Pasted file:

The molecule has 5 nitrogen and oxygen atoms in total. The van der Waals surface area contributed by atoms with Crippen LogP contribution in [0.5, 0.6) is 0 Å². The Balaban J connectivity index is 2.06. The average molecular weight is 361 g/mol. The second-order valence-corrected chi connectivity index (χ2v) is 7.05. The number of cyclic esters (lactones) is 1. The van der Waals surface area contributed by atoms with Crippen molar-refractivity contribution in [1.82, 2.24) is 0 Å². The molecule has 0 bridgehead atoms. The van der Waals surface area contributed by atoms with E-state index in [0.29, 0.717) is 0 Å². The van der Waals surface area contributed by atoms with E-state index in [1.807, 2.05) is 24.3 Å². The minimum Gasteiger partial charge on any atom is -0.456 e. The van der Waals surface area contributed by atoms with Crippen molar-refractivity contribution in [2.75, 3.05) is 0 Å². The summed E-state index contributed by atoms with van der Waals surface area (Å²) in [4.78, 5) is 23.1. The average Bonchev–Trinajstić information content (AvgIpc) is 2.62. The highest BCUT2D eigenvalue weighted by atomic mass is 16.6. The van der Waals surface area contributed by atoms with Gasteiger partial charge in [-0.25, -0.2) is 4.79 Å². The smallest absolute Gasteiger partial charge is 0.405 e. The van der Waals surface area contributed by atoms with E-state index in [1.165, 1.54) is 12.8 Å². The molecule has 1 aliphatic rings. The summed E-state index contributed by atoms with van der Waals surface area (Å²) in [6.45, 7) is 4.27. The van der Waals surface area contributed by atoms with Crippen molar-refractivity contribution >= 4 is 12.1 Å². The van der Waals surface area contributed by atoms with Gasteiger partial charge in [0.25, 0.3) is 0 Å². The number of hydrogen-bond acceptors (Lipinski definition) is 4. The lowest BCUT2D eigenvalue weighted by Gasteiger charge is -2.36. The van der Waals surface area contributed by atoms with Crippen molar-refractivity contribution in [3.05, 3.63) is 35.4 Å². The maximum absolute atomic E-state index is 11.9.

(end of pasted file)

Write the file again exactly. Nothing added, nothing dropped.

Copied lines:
The molecule has 5 nitrogen and oxygen atoms in total. The van der Waals surface area contributed by atoms with Crippen LogP contribution in [0.5, 0.6) is 0 Å². The Balaban J connectivity index is 2.06. The average molecular weight is 361 g/mol. The second-order valence-corrected chi connectivity index (χ2v) is 7.05. The number of cyclic esters (lactones) is 1. The van der Waals surface area contributed by atoms with Crippen molar-refractivity contribution in [1.82, 2.24) is 0 Å². The molecule has 0 bridgehead atoms. The van der Waals surface area contributed by atoms with E-state index in [0.29, 0.717) is 0 Å². The van der Waals surface area contributed by atoms with E-state index in [1.807, 2.05) is 24.3 Å². The minimum Gasteiger partial charge on any atom is -0.456 e. The van der Waals surface area contributed by atoms with Crippen molar-refractivity contribution in [2.75, 3.05) is 0 Å². The summed E-state index contributed by atoms with van der Waals surface area (Å²) in [4.78, 5) is 23.1. The average Bonchev–Trinajstić information content (AvgIpc) is 2.62. The highest BCUT2D eigenvalue weighted by atomic mass is 16.6. The van der Waals surface area contributed by atoms with Gasteiger partial charge in [-0.25, -0.2) is 4.79 Å². The smallest absolute Gasteiger partial charge is 0.405 e. The van der Waals surface area contributed by atoms with E-state index in [1.165, 1.54) is 12.8 Å². The molecule has 1 aliphatic rings. The summed E-state index contributed by atoms with van der Waals surface area (Å²) in [6.45, 7) is 4.27. The van der Waals surface area contributed by atoms with Crippen molar-refractivity contribution >= 4 is 12.1 Å². The van der Waals surface area contributed by atoms with Gasteiger partial charge in [0.25, 0.3) is 0 Å². The number of hydrogen-bond acceptors (Lipinski definition) is 4. The lowest BCUT2D eigenvalue weighted by Gasteiger charge is -2.36. The van der Waals surface area contributed by atoms with Crippen molar-refractivity contribution in [3.05, 3.63) is 35.4 Å². The maximum absolute atomic E-state index is 11.9.